There is no better to way to brighten your day after having been pelted with wind and rain than opening your mailbox to find not one, not two, BUT three parcels . . .
And it's even better, when those parcels happen to be filled with books!
The night we returned home from our trip, Mr. Level-Headed ignored my pleas and stopped at our mailbox on our way home. I really needed just one more sleep before reality clobbered me over the head, but it wasn't meant to be. Among our stack of bills and Easter cards, there was a letter from Elliot's Developmental Pediatrician with another list of books we may find useful in helping Elliot to relieve his anxiety, to better understand social situations, and to learn more about NLD. This is only half of what she wants us to read, and does not include the pile we have already gone through.
I think I may need another vacation . . .
Although the sheer size of what I have to read is overwhelming, all of these books are amazing, and it will be so great when their knowledge is safely tucked away within my brain and I can access it readily when needed. Like right now, I really need to know how to help Elliot sleep. We are going on a week and a half and I am dying here; therefore, today, while the boys are doing their work, I am going to go through my small library and search for the answer. I NEED ANSWERS!!
On a positive note, I am currently working with my kids on a preventive program for depression because people with NLD have an exuberantly high rate of depression, but I figured this would be something all my kids could benefit from. The book I am using is called "The Optimistic Child", and it outlines how you can teach your child to become an optimist rather than a pessimist and give them tools to build a lifelong resilience against depression. I love it! First off, you have to teach your kids how to recognize, or "catch" the things they say to themselves particularly when something goes wrong. Our internal dialogue determines how we react to adversity and the consequences that arise from it. The goal is to teach kids to stop thinking in catastrophic, permanent, and negative ways; for instance, I am the stupidest person ever, nobody likes me, I will never be good at math, etc. During our first session, Zoe and Avery joked around a lot, but Elliot became sullen. As I was putting him to bed, he began crying and said:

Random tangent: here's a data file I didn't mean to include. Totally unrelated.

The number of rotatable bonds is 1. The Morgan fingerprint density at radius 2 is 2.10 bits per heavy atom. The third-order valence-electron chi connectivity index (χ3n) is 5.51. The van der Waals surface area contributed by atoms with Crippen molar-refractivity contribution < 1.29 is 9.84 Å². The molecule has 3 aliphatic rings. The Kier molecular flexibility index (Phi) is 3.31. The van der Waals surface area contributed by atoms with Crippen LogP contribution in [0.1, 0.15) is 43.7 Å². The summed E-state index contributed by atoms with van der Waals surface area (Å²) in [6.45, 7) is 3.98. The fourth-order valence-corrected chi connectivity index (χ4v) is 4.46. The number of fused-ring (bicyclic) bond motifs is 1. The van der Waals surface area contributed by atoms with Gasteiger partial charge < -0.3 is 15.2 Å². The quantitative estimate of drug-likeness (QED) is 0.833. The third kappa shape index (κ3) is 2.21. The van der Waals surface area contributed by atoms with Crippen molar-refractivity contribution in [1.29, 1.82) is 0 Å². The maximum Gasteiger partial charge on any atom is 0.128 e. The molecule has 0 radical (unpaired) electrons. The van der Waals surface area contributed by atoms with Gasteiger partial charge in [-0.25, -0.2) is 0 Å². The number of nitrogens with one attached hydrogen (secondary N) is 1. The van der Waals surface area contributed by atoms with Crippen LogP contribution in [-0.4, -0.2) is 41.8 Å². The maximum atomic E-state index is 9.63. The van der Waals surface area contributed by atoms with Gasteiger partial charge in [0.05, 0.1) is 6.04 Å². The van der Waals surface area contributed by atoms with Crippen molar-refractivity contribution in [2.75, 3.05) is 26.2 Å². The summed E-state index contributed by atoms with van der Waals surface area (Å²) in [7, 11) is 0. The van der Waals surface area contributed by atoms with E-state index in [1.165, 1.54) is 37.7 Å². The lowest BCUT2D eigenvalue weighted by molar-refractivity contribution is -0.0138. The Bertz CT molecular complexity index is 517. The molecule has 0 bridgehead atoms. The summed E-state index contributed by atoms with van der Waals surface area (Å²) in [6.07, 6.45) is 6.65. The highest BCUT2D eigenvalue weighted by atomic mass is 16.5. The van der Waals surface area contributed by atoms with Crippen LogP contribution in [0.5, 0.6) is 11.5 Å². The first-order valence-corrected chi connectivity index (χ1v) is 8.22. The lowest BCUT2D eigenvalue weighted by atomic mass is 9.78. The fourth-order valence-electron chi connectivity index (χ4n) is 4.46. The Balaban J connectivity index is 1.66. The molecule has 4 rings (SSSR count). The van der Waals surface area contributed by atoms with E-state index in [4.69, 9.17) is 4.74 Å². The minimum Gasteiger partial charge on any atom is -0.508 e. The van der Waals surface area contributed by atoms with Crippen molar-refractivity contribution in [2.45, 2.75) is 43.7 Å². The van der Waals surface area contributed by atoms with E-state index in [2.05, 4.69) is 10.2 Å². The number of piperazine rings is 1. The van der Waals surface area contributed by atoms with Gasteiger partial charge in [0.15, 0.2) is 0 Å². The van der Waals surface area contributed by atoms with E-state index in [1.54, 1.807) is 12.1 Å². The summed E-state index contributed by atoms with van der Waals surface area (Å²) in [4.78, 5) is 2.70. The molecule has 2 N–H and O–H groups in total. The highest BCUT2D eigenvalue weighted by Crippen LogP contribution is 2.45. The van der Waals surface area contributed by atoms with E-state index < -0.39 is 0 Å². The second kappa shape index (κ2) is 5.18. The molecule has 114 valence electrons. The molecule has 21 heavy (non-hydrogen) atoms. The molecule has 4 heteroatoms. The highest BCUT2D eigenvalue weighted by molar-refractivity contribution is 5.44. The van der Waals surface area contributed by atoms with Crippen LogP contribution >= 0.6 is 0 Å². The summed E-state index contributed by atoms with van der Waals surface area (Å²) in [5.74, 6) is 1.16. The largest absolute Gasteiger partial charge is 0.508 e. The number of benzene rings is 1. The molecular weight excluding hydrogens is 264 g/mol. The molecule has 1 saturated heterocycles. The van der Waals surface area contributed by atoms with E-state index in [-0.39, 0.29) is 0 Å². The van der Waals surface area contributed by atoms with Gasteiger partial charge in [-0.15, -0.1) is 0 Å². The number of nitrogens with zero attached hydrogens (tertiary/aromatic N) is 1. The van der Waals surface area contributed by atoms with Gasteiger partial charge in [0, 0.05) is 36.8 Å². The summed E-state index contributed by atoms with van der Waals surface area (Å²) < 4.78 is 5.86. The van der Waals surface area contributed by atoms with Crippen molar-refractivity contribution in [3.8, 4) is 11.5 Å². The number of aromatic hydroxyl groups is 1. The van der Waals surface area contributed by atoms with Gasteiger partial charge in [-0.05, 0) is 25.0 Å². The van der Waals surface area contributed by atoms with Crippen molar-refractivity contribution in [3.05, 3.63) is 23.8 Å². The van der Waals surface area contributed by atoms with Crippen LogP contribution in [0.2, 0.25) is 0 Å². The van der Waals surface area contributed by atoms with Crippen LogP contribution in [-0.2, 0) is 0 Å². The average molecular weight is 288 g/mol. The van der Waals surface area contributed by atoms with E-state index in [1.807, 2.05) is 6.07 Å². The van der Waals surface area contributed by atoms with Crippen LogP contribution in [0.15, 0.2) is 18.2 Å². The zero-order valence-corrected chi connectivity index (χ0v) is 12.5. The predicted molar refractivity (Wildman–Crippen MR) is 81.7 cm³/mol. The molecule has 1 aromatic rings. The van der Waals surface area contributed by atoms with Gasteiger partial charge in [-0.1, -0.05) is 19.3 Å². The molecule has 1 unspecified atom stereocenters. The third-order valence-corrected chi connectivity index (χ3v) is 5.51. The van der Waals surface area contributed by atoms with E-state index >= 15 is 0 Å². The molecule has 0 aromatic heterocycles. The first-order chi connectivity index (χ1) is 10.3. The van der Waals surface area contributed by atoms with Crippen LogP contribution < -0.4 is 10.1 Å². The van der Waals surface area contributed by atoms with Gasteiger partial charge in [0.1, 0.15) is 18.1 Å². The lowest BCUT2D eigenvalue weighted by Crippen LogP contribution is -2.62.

Mom, I am feeling down.
Because the things I say to myself are not very nice.
Like, what kinds of things?
Well, whenever I do something good, this tiny voice always says: yeah, but you are a dog killer.
My heart stopped. Three years ago, our dog Sport drowned in the river while we were away on a hockey tournament, and it has bothered Elliot ever since, but I had no idea he thought this.
Buddy, you had nothing to do with Sport's death.
Yes, I did! If I wasn't off having fun and was home taking care of my dog like I should have been doing, this would never have happened!
My heart sank. My little boy had been carrying this around with him for three years. I curled up beside Elliot, wrapped my arms around him, and whispered in his ear just how important he is to me.
Buddy, you are the most amazing boy I know, you are very special, and I love you.
These little insights I am granted into Elliot's experience are hard to hear. Until his diagnosis, I had no idea just how difficult he found the world or that he was carrying such a heavy burden on his shoulders each and every day, but thank heavens I do know now. Now, I can help him, and now he is no longer alone!
Parents, please talk to you kids and find out what kinds of things they are saying to themselves. We spend so much time warning them about external threats, like bullies or ill-intentioned adults, but sometimes, it is that little voice in their head, that goes undetected for years, and does the greatest damage. I am a firm believer that knowledge is power, and we need to equip our children with the knowledge and tools they need to lead happy, productive lives. It isn't going to be easy, but it will definitely be worth it!